“Oh GREAT! Now I’m really in trouble, “ Julia started to cry a bit more while she laughed.

“No, really Hon, nobody hands you a book that has been customized for how to raise each child. I’m sure if you were to ask Gretchen or Walt if I was the best mom, they’d say no way. But, I can’t control that. I did the best that I could with all of you and whatever I did came from a place of great love. The kind of love that you know now. The love of your child.”

“Here let me help you.” Julia took some of the dough and began shaping the rolls as if to keep herself busy yet close.

“You know Julia, over the years I kind of started to realize that parenting is a lot like baking. You start with the basic ingredients. You can’t have a good cake without a strong foundation, so you add lots of flour. That becomes your base. Too little and your cake falls apart. Too much and it overpowers it.

You’ll need sugar to provide the sweetness. Not enough sugar and its bland, too much sugar and it’s ruined. You need Baking Soda and Baking Powder – which don’t taste very good, but they are essential for your cake to rise.

Raising children are the same. You have to be there for them, in good times and bad. You have to not be afraid to show them you love them – but you can’t be a ‘hover mother’ either!”

Grace and Julia laughed in unison.

The baking powder and soda are also part of the recipe. Life brings on events that are difficult and heartbreaking, but in the end you know they will be okay, because you are there to balance with love and foundation. They may not see your love at the time, but they will later. You may not get the recipe exact every time. You may want to mix it up a bit and add some flair, but the constant is you.”

Julia took a sip of her coffee and placed it on the counter.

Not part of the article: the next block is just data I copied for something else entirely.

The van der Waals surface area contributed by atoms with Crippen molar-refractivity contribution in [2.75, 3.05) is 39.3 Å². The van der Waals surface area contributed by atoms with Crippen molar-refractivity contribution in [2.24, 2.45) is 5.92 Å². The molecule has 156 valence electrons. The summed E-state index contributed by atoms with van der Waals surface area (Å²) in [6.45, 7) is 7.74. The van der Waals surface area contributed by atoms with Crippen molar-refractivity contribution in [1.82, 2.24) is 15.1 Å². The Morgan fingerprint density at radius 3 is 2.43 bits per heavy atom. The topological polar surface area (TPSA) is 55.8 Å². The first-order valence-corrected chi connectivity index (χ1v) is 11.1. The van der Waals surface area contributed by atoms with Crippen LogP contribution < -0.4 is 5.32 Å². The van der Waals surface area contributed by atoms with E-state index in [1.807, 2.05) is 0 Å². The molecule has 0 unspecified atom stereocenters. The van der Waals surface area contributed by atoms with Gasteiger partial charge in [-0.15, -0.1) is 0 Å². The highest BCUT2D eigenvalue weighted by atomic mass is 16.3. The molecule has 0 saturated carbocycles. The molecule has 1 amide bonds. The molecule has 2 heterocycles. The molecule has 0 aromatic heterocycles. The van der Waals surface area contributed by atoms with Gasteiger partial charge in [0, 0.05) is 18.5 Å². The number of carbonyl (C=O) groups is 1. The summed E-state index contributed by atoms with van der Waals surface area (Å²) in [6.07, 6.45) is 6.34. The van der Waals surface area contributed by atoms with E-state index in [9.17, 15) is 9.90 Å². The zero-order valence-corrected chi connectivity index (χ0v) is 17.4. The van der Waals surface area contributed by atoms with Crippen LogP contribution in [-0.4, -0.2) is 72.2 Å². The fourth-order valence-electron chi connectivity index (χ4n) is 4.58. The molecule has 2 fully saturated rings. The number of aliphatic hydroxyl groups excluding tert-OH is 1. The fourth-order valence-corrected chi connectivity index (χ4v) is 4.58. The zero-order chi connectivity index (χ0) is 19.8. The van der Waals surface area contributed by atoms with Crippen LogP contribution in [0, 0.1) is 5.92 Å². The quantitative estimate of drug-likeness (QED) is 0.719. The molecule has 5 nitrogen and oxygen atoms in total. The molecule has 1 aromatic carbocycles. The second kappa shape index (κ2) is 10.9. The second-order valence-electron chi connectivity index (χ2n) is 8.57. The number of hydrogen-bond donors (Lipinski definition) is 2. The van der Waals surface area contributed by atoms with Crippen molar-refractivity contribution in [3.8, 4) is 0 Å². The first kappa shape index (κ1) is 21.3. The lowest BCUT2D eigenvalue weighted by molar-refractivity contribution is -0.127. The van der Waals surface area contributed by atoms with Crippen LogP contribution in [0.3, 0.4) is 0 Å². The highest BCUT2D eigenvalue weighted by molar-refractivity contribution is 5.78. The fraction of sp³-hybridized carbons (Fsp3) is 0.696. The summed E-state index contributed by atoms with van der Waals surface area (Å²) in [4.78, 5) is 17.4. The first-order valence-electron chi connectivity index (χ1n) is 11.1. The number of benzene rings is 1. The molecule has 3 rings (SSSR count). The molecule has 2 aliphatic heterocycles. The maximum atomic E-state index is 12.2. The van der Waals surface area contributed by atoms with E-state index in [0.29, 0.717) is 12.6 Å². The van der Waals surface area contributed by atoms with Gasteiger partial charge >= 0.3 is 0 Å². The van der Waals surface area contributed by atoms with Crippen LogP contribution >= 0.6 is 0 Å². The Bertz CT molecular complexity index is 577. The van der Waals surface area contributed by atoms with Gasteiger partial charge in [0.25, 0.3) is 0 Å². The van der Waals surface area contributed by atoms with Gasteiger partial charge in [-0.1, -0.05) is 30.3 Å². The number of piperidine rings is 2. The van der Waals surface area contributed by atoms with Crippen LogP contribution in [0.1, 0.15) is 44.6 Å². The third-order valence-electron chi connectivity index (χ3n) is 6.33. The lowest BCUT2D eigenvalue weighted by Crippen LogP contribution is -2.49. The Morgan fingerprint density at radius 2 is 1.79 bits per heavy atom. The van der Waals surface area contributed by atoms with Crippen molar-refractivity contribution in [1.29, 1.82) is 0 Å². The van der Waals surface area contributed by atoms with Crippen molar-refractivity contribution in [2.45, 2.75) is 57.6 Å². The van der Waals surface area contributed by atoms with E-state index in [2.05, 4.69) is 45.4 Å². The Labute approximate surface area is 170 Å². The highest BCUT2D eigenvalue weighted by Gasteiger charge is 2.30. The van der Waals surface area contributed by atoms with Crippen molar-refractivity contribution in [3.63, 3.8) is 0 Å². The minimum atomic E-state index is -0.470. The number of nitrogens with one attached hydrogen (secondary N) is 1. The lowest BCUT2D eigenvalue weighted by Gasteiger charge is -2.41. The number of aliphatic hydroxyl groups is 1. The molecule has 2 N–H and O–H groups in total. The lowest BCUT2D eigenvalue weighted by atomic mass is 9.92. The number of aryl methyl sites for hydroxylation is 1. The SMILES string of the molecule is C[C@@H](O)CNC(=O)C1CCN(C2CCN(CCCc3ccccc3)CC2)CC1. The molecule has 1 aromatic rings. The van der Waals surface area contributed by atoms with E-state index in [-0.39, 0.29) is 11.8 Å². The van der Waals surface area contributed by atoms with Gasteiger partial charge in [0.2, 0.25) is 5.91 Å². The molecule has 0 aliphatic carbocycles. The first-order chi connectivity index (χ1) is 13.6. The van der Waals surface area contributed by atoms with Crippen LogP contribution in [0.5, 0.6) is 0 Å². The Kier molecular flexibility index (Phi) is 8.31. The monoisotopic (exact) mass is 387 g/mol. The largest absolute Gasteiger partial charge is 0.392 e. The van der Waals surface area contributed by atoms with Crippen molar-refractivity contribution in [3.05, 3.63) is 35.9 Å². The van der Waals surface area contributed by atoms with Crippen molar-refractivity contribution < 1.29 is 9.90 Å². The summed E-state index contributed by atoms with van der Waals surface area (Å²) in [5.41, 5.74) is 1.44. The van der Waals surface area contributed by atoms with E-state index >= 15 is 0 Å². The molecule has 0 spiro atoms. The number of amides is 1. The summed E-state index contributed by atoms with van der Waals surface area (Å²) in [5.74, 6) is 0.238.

“Mom, that, actually was beautifully said. How did you learn that? I mean, you grew up in foster care.”

Grace smiled. “I did. Here and there. I picked up some of the good and tried to throw away the bad. I know what it’s like to have the flour sifting constantly, but I’ve also known sweetness. If you were to put the flour and sugar side by side, the sugar is always everyone’s first choice. It’s like that with love. Love is stronger than all the horrible things that can happen in this life. It’s just like, well with your sister, she has been through so much, but she’s here. She is in a house full of her family for the Holidays because of the love. Love survives all. Most importantly, you have to love yourself and that means forgiving your mistakes.”

Grace leaned into her daughter and rested her forehead on Julia’s. “And that is how it will be with you. The love will get you through anything, if you let it.”

Both women looked at each other and hugged.

“I love you Mom.”
“I love you Julia”


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Home Run!
By: Colette Calapristi Casey

All my life my mom and me have been best friends, partners in crime she would say. I remember a long time ago on my fifth birthday my mom told me she loved me to the moon and back. I got a telescope for that birthday and we saw just how far that moon is! Holy Cow! Mom must love me a lot.

Well I didn’t think anything could be any better than that birthday a million years ago, but I gotta say, things have been ok. Me and mom have been peas and carrots, Pete and Repeat and she always called me her co-pilot on how she used to say, “This spaceship we call earth.” Yeah, we like to watch Star Trek and Dr. Who. Someday I might be an astronaut. Mom says I’m smart enough.